Witches' Gets

First performed as part of Cymera Festival, The Pleasance, Edinburgh, June 8th & 9th 2019

Emotionally gripping and beautifully performed, Witches’ Gets, grabbed its audience with both hands and refused to let go until the lights went up. (Dawn Geddes, The Scots Magazine)

I attended 'Witch's Gets'at the Cymera Festival, Edinburgh.The play is based on the true story of Norwegian witch trials on the arctic island of Vardø over three hundred years ago. I was very interested to learn whether such a dark and harrowing tale could be successfully distilled into a 55-minute piece of theatre, and I was not disappointed. The expectant hush from the audience as we took our seats before the minimalist, candlelit set was  palpable, and from the opening lines, the all-female cast swept us up in a maelstrom of claim and counter-claim, recrimination, bitterness and grief.

The brutality of what happened to those young women in what became known as The Witch Panic of 1662 was laid before us in forensic detail; the accusations, the politics, the grudges, all steeped in a climate of superstition and fear. The performances were bold and powerful, sometimes whimsical and always poignant. Written by Noelle Harrison, the script was raw, unflinching but strangely poetic, as charms and incantations swept through the space. This play, blending as it does spoken word, film projection, music, and movement, is based on Harrison’s novel Where the Ice Burns. The projected segments, which portray a young Scottish woman researching the trials and questioning her own identity and heritage bring the piece bang up to date, a timely reminder that in a world ruled by men, female power is still considered a dark force to be reckoned with.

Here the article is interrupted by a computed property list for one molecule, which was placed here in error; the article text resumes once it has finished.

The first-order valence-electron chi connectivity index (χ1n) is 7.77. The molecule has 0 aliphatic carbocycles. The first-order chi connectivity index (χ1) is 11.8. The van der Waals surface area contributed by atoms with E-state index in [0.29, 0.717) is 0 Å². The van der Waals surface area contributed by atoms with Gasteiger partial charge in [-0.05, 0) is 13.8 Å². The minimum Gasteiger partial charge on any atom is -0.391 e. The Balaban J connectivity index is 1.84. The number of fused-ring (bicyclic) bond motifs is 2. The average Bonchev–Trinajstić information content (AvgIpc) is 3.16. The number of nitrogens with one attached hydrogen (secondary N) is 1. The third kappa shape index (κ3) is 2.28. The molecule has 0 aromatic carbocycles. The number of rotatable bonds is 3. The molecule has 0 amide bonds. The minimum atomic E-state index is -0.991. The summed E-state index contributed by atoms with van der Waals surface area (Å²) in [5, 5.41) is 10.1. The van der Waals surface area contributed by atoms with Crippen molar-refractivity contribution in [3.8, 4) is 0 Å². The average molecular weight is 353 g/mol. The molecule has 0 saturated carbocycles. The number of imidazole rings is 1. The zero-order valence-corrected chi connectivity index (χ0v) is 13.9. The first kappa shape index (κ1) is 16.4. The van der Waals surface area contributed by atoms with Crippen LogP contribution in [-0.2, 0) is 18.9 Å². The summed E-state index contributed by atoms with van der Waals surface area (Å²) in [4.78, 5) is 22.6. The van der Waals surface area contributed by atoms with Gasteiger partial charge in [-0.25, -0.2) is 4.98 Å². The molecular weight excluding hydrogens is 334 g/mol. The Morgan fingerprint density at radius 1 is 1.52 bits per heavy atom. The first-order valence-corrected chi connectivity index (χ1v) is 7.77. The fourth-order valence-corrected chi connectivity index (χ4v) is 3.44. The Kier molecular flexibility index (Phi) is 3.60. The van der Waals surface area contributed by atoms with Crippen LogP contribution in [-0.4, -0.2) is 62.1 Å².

A haunting, relevant piece of theatre, which kept me on the edge of my seat and thinking about it long after it ended. We all have traits which may once have singled us out as witches. The plays hashtag #onceawitch continues a conversation begun 300 years ago and still totally relevant today. (Sandra Ireland, author of Bone Deep, The Unmaking of Ellie Rook, and Underneath the Skin.)
Witches Gets is a thoroughly immersive experience, where you are taken back to the frightening hysteria of 1600s Norwegian witch hunts, as brought to life by a girl in current day Scotland who is facing her own battles. If she'd lived hundreds of years ago, would she have been branded a witch too? Through letters of the time, she becomes haunted by the girls who came before her, while the audience is similarly haunted by the spectacle before them. The passion of the cast acting out their roles so expertly and in such close proximity to the audience enhances the viewing experience, ensuring that it remains something that sticks with the viewer long after the last word has been spoken. Noelle Harrison has created a visual work of art that I would definitely recommend. (Elizabeth Frattaroli)
 

Aurora Theatre Company Created in collaboration with Donna Ansley & Kate Pengelly

First performed The Ramor Theatre, Virginia, County Cavan, Ireland. 2005

The Good Sister